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What is the AIDA approach

    What is the AIDA approach?

    The AIDA model is based on four individual stages that attract interested parties who are deciding on a product or service.

    1. Attract attention: The product must attract the consumer’s attention. This is done via the advertising materials. It is a type of “eyecatcher.”

    Examples: a window designed in a striking way, a sensational YouTube clip, or a themed newsletter, or a graphic on a landing page.

    2. Maintain interest: In the first phase, the attention of the potential customer is piqued; their interest in the product or service should be aroused.

    Example: detailed information on the product is presented, for example the product description on a website.

    3. Create desire: If interest in the product is aroused, it is the seller’s task to persuade the customer that they want to own this product. In the best-case scenario, the advertisement or the product itself creates the desire to purchase.

    4. Take action: As soon as the desire to buy is aroused, this must be transferred into an action, that is, the purchase.

    In the case of online shops, this would ultimately be the shopping cart process, in which a customer is lead to a conversion.

    Now, the AIDA formula is frequently supplemented with an “S” for “satisfaction”, because the product has to ultimately satisfy the consumer. Customer satisfaction does not lie solely with the advertising but rather with the product itself. Therefore, the basic constellation of the four phases is only the prerequisite for the sale.

    With the insertion of the “confidence” (that is, trust) factor, a sixth element can also be added. Many marketers also work with the AIDCAS model to optimize sales processes and advertising.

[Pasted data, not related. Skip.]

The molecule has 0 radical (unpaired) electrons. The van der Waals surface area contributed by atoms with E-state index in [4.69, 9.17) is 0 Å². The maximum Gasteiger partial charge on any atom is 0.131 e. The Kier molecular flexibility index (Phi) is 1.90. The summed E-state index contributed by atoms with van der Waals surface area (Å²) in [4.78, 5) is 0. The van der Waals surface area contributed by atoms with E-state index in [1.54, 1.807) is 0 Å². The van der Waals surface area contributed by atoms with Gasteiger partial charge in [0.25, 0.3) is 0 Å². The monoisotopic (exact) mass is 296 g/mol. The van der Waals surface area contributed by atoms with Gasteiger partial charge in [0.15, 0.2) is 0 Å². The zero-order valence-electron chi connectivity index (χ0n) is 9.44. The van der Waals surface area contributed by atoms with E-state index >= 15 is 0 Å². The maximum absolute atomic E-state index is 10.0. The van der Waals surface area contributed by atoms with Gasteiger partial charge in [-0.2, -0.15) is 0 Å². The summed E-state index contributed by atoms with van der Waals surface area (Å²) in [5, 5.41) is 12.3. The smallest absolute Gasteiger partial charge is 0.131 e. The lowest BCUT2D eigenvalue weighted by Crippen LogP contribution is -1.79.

How is AIDA used?[edit]

    The AIDA model has shaped the views on marketing and sales strategies for over 100 years. The formula can still be found in current standard marketing textbooks. Beyond that, AIDA is also used in PR to plan and analyze the effectiveness of PR campaigns, and still provides valuable information for the analysis of advertising messages. The benefit of this simple formula can be found in its simplicity and flexible application possibilities in areas other than store-based or stationary sales. In e-commerce for example, the effectiveness of the product presentation in an online shop could be analyzed using the four aspects of the AIDA formula.


    For a long time, the AIDA model was viewed as exemplary for a successful sales process, but today there is general agreement that using this purely linear model alone is no longer suitable in modern sales processes. For example, the emotion that is often addressed in advertising and recognized by advertising psychology as elementary does not play a role in the AIDA formula. Targeting and, for example, considerations on socio-demographic background is also not included. AIDA also does not take into account the different points at which sales take place. The sales strategy for a customer visiting an online shop will be quite different to that for new a customer wanting to find out about a new car at the dealership.

    The DAGMAR model appeared in 1961 as a descendant of the AIDA model. When advertisers today work with the AIDA model, they should always be aware of the fact that it is actually a phase model that cannot represent all individual aspects of the purchase process or advertising impact process. Nevertheless, Lewis’s work was important, as he was the first to present the sales process as a phase model, thus laying a groundwork for modern advertising.

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